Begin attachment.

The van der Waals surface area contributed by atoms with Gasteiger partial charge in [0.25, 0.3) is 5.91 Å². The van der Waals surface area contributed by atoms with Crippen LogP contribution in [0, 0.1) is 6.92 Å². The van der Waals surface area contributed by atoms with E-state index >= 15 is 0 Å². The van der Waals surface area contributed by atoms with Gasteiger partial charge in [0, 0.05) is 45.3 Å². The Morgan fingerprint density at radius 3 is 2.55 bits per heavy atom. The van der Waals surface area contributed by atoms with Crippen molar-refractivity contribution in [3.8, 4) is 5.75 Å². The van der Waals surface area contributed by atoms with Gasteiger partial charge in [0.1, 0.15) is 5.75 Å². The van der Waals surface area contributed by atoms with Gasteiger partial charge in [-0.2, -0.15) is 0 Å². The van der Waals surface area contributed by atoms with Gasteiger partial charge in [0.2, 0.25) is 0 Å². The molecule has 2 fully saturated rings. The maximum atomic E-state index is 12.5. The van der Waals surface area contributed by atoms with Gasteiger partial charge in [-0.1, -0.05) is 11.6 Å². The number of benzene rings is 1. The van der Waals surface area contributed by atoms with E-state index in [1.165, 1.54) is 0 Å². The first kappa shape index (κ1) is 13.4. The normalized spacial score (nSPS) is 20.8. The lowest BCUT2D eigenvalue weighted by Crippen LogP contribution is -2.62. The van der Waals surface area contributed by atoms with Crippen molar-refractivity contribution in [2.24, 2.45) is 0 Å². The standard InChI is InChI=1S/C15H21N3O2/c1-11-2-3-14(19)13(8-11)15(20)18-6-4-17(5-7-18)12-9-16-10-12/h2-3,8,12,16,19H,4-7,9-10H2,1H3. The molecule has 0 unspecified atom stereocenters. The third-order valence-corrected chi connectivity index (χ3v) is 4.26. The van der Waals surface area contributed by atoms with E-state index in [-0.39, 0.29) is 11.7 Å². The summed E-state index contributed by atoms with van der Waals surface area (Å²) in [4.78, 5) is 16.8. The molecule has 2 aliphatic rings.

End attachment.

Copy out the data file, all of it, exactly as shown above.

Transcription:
The van der Waals surface area contributed by atoms with Gasteiger partial charge in [0.25, 0.3) is 5.91 Å². The van der Waals surface area contributed by atoms with Crippen LogP contribution in [0, 0.1) is 6.92 Å². The van der Waals surface area contributed by atoms with E-state index >= 15 is 0 Å². The van der Waals surface area contributed by atoms with Gasteiger partial charge in [0, 0.05) is 45.3 Å². The Morgan fingerprint density at radius 3 is 2.55 bits per heavy atom. The van der Waals surface area contributed by atoms with Crippen molar-refractivity contribution in [3.8, 4) is 5.75 Å². The van der Waals surface area contributed by atoms with Gasteiger partial charge in [0.1, 0.15) is 5.75 Å². The van der Waals surface area contributed by atoms with Gasteiger partial charge in [-0.2, -0.15) is 0 Å². The van der Waals surface area contributed by atoms with Gasteiger partial charge in [0.2, 0.25) is 0 Å². The molecule has 2 fully saturated rings. The maximum atomic E-state index is 12.5. The van der Waals surface area contributed by atoms with Gasteiger partial charge in [-0.1, -0.05) is 11.6 Å². The number of benzene rings is 1. The van der Waals surface area contributed by atoms with E-state index in [1.165, 1.54) is 0 Å². The first kappa shape index (κ1) is 13.4. The normalized spacial score (nSPS) is 20.8. The lowest BCUT2D eigenvalue weighted by Crippen LogP contribution is -2.62. The van der Waals surface area contributed by atoms with Crippen molar-refractivity contribution in [2.24, 2.45) is 0 Å². The standard InChI is InChI=1S/C15H21N3O2/c1-11-2-3-14(19)13(8-11)15(20)18-6-4-17(5-7-18)12-9-16-10-12/h2-3,8,12,16,19H,4-7,9-10H2,1H3. The molecule has 0 unspecified atom stereocenters. The third-order valence-corrected chi connectivity index (χ3v) is 4.26. The van der Waals surface area contributed by atoms with E-state index in [-0.39, 0.29) is 11.7 Å². The summed E-state index contributed by atoms with van der Waals surface area (Å²) in [4.78, 5) is 16.8. The molecule has 2 aliphatic rings.